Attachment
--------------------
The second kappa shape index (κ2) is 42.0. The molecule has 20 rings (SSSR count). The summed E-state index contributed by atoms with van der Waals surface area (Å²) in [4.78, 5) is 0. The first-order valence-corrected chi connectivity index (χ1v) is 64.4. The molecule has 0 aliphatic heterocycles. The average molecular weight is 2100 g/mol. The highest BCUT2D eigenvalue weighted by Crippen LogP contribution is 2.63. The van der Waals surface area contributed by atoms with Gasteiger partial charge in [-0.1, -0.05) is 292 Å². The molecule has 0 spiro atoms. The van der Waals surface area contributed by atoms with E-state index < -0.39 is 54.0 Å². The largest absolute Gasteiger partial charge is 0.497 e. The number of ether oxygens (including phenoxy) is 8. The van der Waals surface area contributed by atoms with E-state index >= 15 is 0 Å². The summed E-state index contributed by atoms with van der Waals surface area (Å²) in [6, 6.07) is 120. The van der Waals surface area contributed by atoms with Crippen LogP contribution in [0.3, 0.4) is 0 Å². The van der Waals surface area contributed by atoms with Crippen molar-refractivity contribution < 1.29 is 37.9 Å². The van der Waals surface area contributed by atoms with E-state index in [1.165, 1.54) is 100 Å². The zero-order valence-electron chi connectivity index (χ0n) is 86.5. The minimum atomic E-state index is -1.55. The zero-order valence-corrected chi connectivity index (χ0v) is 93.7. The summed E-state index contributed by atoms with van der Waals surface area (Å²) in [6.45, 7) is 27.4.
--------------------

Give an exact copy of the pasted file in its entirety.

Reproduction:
The second kappa shape index (κ2) is 42.0. The molecule has 20 rings (SSSR count). The summed E-state index contributed by atoms with van der Waals surface area (Å²) in [4.78, 5) is 0. The first-order valence-corrected chi connectivity index (χ1v) is 64.4. The molecule has 0 aliphatic heterocycles. The average molecular weight is 2100 g/mol. The highest BCUT2D eigenvalue weighted by Crippen LogP contribution is 2.63. The van der Waals surface area contributed by atoms with Gasteiger partial charge in [-0.1, -0.05) is 292 Å². The molecule has 0 spiro atoms. The van der Waals surface area contributed by atoms with E-state index < -0.39 is 54.0 Å². The largest absolute Gasteiger partial charge is 0.497 e. The number of ether oxygens (including phenoxy) is 8. The van der Waals surface area contributed by atoms with E-state index >= 15 is 0 Å². The summed E-state index contributed by atoms with van der Waals surface area (Å²) in [6, 6.07) is 120. The van der Waals surface area contributed by atoms with Crippen LogP contribution in [0.3, 0.4) is 0 Å². The van der Waals surface area contributed by atoms with Crippen molar-refractivity contribution < 1.29 is 37.9 Å². The van der Waals surface area contributed by atoms with E-state index in [1.165, 1.54) is 100 Å². The zero-order valence-electron chi connectivity index (χ0n) is 86.5. The minimum atomic E-state index is -1.55. The zero-order valence-corrected chi connectivity index (χ0v) is 93.7. The summed E-state index contributed by atoms with van der Waals surface area (Å²) in [6.45, 7) is 27.4.